California’s Best Bet to Beat This Drought5

Author : pos88193
Publish Date : 2021-04-22 13:31:48
California’s Best Bet to Beat This Drought5

California — a state still reeling and recovering from historic wildfires, among them CA’s first gigafire — has seen far wetter days. So far in 2021, arid weather conditions have exacerbated our home state’s drought conditions that continue to grip much of California.
Swaths of the North Bay near Santa Rosa are without nearly 20 inches of normal yearly rainfall; the Bay Area is currently under “moderate” drought conditions, while Wine Country and the majority of Southern California are experiencing either “severe” or “extreme” drought levels.

But there may be moistening respite on the horizon… in the form of remains from the Category 3 “Super Typhoon” Surigae that’s presently spinning in the Philippine Sea at the moment. (The “very strong typhoon” was downgraded from a Category 5 Storm after racing through the Philippines at 190mph this weekend — one of less than 40 tropical cyclones between 1851 and 2021 that have peaked as Category 5 hurricanes.) And by the end of the month, what’s now the most intense hurricane or typhoon ever recorded in the month of April might spill moderate rainfall on our slice of the West Coast, simultaneously lessening our drought and improving wildfire conditions.

“Believe it or not, this West Pacific supertyphoon may have implications for weather in the U.S. West Coast and California toward the end of April,” states a tweet from UCLA climate scientist Daniel Swain. “Modulation of Pacific jet stream by recurving typhoon *may* disrupt [the ridge] pattern enough to bring some late-season CA rain.”
Typhoon Surigae represents an alarming increase in unusually intense hurricanes and typhoons striking coastlines across the world over the past two decades. Though the ten years 2000 and 2010 saw the most Category 5 hurricanes ever recorded in a single decade, the one that followed it was marked by an increase in observed Category 3 and 4 storms.
Why? It’s simple: Our oceans are warming at a rapid velocity, helping transform otherwise mild tropical storms into national emergencies.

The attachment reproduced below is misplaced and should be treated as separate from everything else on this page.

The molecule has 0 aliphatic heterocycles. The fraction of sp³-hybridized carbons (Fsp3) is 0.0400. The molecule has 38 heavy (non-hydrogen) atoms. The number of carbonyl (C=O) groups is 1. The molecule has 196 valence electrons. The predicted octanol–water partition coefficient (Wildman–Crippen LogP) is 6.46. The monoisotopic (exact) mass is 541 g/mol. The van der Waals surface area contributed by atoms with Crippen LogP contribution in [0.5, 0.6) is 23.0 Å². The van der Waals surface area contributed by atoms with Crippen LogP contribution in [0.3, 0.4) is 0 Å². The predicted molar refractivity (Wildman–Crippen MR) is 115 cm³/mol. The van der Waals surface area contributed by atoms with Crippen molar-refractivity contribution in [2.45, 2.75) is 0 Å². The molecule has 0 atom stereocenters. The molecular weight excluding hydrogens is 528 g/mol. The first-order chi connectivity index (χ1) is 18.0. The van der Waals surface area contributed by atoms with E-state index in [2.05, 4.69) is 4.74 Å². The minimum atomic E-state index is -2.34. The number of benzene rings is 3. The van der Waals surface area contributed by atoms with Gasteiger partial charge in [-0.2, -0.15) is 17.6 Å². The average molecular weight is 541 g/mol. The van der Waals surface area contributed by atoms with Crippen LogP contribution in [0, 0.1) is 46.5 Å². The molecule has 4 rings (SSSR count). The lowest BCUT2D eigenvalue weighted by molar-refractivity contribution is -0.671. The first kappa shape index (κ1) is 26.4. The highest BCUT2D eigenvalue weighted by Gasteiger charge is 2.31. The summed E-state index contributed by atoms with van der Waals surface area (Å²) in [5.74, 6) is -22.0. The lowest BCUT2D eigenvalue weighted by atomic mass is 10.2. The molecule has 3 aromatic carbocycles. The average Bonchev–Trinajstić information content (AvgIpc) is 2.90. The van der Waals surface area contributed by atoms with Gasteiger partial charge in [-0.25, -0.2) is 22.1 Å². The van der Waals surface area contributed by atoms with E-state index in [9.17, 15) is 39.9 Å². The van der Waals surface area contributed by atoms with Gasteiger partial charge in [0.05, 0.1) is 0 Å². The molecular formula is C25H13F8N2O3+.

Though it’s still premature to say that Typhoon Suirgae will drench our region with much-needed rain, it’s at least a possibility.
“More substantial rain chances are still looking more likely next [week] as the remnants of [Typhoon Surigae] disturb the jet stream & allow a trough to edge closer to CA,” reads a follow-up tweet from Swain. “For now, the most likely outcome is some light/moderate April showers — but [a slight] chance of something more substantial.”

Implementing database migrations with Room just became easier, with the help of auto-migrations, introduced in version 2.4.0-alpha01. Until now, whenever your database schema changes you had to implement a Migration class and tell Room what exactly had changed. In most cases, this involved writing and executing complex SQL queries.
Now with the auto-migration feature, you indicate from which version to which version you want to migrate. Room can automatically generate migrations for simple cases like column addition, removal or new tables. For more ambiguous scenarios, Room will need some help. You’ll be able to provide concrete specifications — like a column or a table renamed or deleted — based on this, Room will generate and run the migration for you. Let’s check out some examples and see how this looks!
Putting the auto in auto-migrations
Let’s say that we’re adding a new column to a table, going from version 1 to version 2 of our database. We’ll have to update the @Database annotation by incrementing the version number and adding an auto-migration from version 1 to 2:

Whenever your database version changes again, just update the list of auto-migrations adding the new one:

For entities declared in @Database schema changes like adding a new column or table, updating the primary key, foreign key or indices or changing the default value of a column and more are automatically detected by Room and don’t require any other input.
⚠️Note: Under the hood, Room auto-migrations rely on the generated database schema, so make sure that the exportSchema option in @Database is true while using autoMigrations. Otherwise it leads to an error: Cannot create auto-migrations when export schema is OFF.
When auto-migrations need a little help
Room auto-migrations can’t detect all the possible changes performed on the database, so sometimes they need some help. A common example is that Room can’t detect whether a table or a column was renamed or deleted. When this happens, Room will throw a compile time error asking you to implement a AutoMigrationSpec. This class allows you to specify the type of change you made. Implement an AutoMigrationSpec and annotate it with one or more of:
@DeleteTable(tableName)
@RenameTable(fromTableName, toTableName)
@DeleteColumn(tableName, columnName)
@RenameColumn(tableName, fromColumnName, toColumnName)
For example, let’s say that we’re renaming the Doggos table to GoodDoggos. Room can’t detect whether this is a completely new table and we deleted the Doggos table, or the table was renamed and all of the values need to be kept.

Migrations vs Auto-migrations
When to use Migrations